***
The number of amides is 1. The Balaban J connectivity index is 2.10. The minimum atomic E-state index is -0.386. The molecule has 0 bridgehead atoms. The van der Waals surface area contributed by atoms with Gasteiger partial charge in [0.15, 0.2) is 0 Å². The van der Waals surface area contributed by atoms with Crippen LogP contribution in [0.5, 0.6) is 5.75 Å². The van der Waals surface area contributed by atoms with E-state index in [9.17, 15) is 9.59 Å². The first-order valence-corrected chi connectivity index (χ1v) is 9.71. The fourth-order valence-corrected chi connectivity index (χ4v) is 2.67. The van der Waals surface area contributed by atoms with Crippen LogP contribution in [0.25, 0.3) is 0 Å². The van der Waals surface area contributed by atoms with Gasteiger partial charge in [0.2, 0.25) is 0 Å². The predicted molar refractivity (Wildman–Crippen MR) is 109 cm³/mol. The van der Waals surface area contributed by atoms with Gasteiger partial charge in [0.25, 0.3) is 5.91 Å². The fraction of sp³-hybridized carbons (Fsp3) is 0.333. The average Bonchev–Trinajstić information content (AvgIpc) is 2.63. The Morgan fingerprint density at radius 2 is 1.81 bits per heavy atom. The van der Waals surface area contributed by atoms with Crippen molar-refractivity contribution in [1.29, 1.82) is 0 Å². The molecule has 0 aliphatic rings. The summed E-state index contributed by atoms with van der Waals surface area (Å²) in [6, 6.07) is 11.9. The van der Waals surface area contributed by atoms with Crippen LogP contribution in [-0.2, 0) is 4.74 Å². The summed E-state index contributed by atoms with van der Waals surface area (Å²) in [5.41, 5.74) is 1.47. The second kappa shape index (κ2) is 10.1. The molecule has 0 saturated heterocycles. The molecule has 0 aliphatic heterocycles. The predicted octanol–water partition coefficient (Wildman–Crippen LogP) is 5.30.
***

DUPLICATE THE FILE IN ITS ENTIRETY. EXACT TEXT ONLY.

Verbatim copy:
The number of amides is 1. The Balaban J connectivity index is 2.10. The minimum atomic E-state index is -0.386. The molecule has 0 bridgehead atoms. The van der Waals surface area contributed by atoms with Gasteiger partial charge in [0.15, 0.2) is 0 Å². The van der Waals surface area contributed by atoms with Crippen LogP contribution in [0.5, 0.6) is 5.75 Å². The van der Waals surface area contributed by atoms with E-state index in [9.17, 15) is 9.59 Å². The first-order valence-corrected chi connectivity index (χ1v) is 9.71. The fourth-order valence-corrected chi connectivity index (χ4v) is 2.67. The van der Waals surface area contributed by atoms with Crippen LogP contribution in [0.25, 0.3) is 0 Å². The van der Waals surface area contributed by atoms with Gasteiger partial charge in [0.2, 0.25) is 0 Å². The predicted molar refractivity (Wildman–Crippen MR) is 109 cm³/mol. The van der Waals surface area contributed by atoms with Gasteiger partial charge in [0.25, 0.3) is 5.91 Å². The fraction of sp³-hybridized carbons (Fsp3) is 0.333. The average Bonchev–Trinajstić information content (AvgIpc) is 2.63. The Morgan fingerprint density at radius 2 is 1.81 bits per heavy atom. The van der Waals surface area contributed by atoms with Crippen molar-refractivity contribution in [1.29, 1.82) is 0 Å². The molecule has 0 aliphatic rings. The summed E-state index contributed by atoms with van der Waals surface area (Å²) in [6, 6.07) is 11.9. The van der Waals surface area contributed by atoms with Crippen LogP contribution in [-0.2, 0) is 4.74 Å². The summed E-state index contributed by atoms with van der Waals surface area (Å²) in [5.41, 5.74) is 1.47. The second kappa shape index (κ2) is 10.1. The molecule has 0 saturated heterocycles. The molecule has 0 aliphatic heterocycles. The predicted octanol–water partition coefficient (Wildman–Crippen LogP) is 5.30.